Making the Shift

Unlike their counterparts in academic or industrial research, scientists in public policy often occupy jobs that are not exclusively reserved for their skills. Discussions over an academic faculty position might center on whether to hire a biological oceanographer or a physical oceanographer-a choice between a scientist and a lawyer is unknown. But many science policy positions can benefit from either of these backgrounds. Consequently, the scientist must make a convincing case for why his or her particular background is not only relevant, but crucial to success in that position.

To use the analogy of a symphony, lawyers are the violins of public policy, since we are talking about formulating the nation's laws. Scientists and other technical specialists are the woodwinds, adding another dimension to the sound of the more populous strings. Although few in number, scientists involved in policy are not equivalent to Woody Allen's marching-band cellist in the movie. Take the Money and Run. Far from being out of place, their expertise brings a critical and necessary element into the process.

In the past, science policy was something that a scientist came too late in a distinguished research career, either by virtue of getting "kicked upstairs" into administration or being asked to sit on advisory committees or other "blue-ribbon" panels that are still an important facet of the science policy landscape. These tasks were done as an aside, and were not a career in and of them-selves. Just like George Washington's ideal of a citizen-legislator, the scientists were expected to return to their laboratory after dispensing the necessary wisdom.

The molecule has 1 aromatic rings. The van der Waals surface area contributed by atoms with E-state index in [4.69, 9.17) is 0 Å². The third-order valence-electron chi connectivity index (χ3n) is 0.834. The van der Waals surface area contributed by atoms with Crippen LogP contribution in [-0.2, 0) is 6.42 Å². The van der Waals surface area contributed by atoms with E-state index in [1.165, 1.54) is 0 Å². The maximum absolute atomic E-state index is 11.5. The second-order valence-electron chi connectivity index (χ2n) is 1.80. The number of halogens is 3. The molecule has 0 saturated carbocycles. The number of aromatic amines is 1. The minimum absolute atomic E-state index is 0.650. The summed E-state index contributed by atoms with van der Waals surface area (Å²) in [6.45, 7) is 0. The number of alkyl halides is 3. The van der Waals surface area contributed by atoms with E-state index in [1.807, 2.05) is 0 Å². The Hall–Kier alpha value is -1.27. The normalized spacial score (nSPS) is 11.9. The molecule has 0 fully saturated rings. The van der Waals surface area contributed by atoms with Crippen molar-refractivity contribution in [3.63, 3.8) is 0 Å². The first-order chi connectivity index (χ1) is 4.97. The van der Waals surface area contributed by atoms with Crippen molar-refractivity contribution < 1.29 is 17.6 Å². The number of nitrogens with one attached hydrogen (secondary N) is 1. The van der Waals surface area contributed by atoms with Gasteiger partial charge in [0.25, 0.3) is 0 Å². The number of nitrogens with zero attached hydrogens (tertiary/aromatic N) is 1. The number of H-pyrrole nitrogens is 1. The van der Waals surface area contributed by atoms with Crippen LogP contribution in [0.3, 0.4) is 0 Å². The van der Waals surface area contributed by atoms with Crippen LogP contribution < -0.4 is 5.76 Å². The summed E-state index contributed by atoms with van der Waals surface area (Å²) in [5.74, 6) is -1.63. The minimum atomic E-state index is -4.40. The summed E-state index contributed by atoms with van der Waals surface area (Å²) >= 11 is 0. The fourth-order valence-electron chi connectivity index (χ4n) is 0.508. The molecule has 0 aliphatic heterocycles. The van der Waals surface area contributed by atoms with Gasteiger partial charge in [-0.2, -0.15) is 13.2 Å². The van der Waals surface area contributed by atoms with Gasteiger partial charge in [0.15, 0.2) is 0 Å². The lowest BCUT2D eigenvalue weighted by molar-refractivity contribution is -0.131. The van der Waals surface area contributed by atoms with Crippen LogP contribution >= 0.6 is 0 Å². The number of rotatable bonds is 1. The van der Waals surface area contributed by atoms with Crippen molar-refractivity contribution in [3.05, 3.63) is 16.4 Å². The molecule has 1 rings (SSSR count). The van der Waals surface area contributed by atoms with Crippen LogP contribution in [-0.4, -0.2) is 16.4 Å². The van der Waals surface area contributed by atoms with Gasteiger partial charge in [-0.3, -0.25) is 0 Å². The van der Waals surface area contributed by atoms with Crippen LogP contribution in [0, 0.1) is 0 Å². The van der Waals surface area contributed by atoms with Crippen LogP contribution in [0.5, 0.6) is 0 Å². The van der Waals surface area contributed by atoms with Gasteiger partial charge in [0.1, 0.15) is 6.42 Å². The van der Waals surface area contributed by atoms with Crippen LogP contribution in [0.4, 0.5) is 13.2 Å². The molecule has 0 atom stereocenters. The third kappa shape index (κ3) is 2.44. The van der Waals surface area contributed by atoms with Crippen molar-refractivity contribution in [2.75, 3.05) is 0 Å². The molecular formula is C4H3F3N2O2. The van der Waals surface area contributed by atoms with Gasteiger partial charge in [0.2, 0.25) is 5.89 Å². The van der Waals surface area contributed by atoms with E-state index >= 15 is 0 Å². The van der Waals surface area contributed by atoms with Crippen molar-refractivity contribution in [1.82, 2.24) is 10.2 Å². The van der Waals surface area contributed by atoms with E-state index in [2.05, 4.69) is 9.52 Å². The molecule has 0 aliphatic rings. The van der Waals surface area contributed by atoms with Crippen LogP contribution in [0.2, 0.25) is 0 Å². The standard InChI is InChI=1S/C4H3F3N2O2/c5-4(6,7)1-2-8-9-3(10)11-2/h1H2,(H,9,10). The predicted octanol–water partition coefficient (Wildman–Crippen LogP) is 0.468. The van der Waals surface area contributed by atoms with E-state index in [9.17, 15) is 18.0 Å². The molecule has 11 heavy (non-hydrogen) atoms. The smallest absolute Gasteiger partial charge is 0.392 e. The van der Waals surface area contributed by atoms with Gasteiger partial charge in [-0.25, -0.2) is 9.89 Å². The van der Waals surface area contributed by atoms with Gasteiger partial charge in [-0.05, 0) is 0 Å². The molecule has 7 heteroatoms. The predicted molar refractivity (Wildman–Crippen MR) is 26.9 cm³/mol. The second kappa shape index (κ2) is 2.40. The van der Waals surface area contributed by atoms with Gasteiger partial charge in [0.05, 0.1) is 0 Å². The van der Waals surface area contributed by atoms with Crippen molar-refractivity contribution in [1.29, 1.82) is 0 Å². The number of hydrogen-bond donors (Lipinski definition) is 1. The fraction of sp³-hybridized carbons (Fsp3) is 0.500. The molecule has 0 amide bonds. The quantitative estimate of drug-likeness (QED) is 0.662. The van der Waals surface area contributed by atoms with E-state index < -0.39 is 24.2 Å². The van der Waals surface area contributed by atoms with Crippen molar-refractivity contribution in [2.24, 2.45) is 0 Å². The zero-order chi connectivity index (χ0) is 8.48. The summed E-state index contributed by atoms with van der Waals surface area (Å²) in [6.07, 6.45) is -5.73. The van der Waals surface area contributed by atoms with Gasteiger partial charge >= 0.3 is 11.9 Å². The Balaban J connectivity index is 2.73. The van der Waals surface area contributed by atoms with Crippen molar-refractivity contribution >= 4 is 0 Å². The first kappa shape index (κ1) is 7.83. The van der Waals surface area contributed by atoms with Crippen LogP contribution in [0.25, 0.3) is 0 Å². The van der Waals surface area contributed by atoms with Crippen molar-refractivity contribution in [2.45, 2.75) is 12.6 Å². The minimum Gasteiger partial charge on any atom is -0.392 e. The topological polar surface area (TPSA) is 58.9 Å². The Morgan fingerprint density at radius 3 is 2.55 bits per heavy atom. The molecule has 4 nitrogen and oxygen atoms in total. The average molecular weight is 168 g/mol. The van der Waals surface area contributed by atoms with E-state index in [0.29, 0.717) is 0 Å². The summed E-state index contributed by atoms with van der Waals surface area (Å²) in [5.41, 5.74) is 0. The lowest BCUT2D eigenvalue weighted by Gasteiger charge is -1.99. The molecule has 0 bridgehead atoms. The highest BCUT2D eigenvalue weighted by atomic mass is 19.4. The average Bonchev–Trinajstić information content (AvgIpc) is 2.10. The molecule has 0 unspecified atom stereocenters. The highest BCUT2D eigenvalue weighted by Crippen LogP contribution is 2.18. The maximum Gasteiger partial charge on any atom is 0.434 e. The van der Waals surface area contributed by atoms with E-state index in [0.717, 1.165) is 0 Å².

Today, those considering a career in science policy do so at many stages in their careers, sometimes after only an initial training in science. For example, an undergraduate biology major that minored in government or interned for a home-state senator and subsequently lands a job on Capitol Hill is not uncommon. These people become part of the broad spectrum of professionals, whose preparation includes a solid foundation in science, bringing a scientific orientation and some knowledge of how science works with them to their job.